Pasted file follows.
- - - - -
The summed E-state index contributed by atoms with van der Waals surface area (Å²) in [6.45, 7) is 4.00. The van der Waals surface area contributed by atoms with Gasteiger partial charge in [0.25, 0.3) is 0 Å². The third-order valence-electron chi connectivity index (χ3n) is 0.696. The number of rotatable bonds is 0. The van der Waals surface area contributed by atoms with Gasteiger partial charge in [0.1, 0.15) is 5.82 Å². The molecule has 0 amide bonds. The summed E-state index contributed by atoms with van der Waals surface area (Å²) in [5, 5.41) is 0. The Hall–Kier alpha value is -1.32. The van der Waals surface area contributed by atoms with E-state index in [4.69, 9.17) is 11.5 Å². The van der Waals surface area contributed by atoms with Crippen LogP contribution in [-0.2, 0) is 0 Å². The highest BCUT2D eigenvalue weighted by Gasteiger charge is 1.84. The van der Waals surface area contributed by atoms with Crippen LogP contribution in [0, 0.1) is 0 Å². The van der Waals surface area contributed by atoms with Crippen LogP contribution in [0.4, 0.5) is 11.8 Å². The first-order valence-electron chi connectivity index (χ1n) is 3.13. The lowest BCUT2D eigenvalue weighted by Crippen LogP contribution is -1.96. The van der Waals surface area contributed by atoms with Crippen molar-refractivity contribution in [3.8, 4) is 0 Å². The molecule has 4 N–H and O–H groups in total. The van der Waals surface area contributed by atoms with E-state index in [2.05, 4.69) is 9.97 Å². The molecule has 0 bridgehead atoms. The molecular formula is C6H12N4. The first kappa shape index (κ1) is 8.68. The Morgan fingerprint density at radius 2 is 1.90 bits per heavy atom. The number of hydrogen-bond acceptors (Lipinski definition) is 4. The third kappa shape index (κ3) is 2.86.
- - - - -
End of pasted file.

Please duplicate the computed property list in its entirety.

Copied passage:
The summed E-state index contributed by atoms with van der Waals surface area (Å²) in [6.45, 7) is 4.00. The van der Waals surface area contributed by atoms with Gasteiger partial charge in [0.25, 0.3) is 0 Å². The third-order valence-electron chi connectivity index (χ3n) is 0.696. The number of rotatable bonds is 0. The van der Waals surface area contributed by atoms with Gasteiger partial charge in [0.1, 0.15) is 5.82 Å². The molecule has 0 amide bonds. The summed E-state index contributed by atoms with van der Waals surface area (Å²) in [5, 5.41) is 0. The Hall–Kier alpha value is -1.32. The van der Waals surface area contributed by atoms with E-state index in [4.69, 9.17) is 11.5 Å². The van der Waals surface area contributed by atoms with Crippen LogP contribution in [-0.2, 0) is 0 Å². The highest BCUT2D eigenvalue weighted by Gasteiger charge is 1.84. The van der Waals surface area contributed by atoms with Crippen LogP contribution in [0, 0.1) is 0 Å². The van der Waals surface area contributed by atoms with Crippen LogP contribution in [0.4, 0.5) is 11.8 Å². The first-order valence-electron chi connectivity index (χ1n) is 3.13. The lowest BCUT2D eigenvalue weighted by Crippen LogP contribution is -1.96. The van der Waals surface area contributed by atoms with Crippen molar-refractivity contribution in [3.8, 4) is 0 Å². The molecule has 4 N–H and O–H groups in total. The van der Waals surface area contributed by atoms with E-state index in [2.05, 4.69) is 9.97 Å². The molecule has 0 bridgehead atoms. The molecular formula is C6H12N4. The first kappa shape index (κ1) is 8.68. The Morgan fingerprint density at radius 2 is 1.90 bits per heavy atom. The number of hydrogen-bond acceptors (Lipinski definition) is 4. The third kappa shape index (κ3) is 2.86.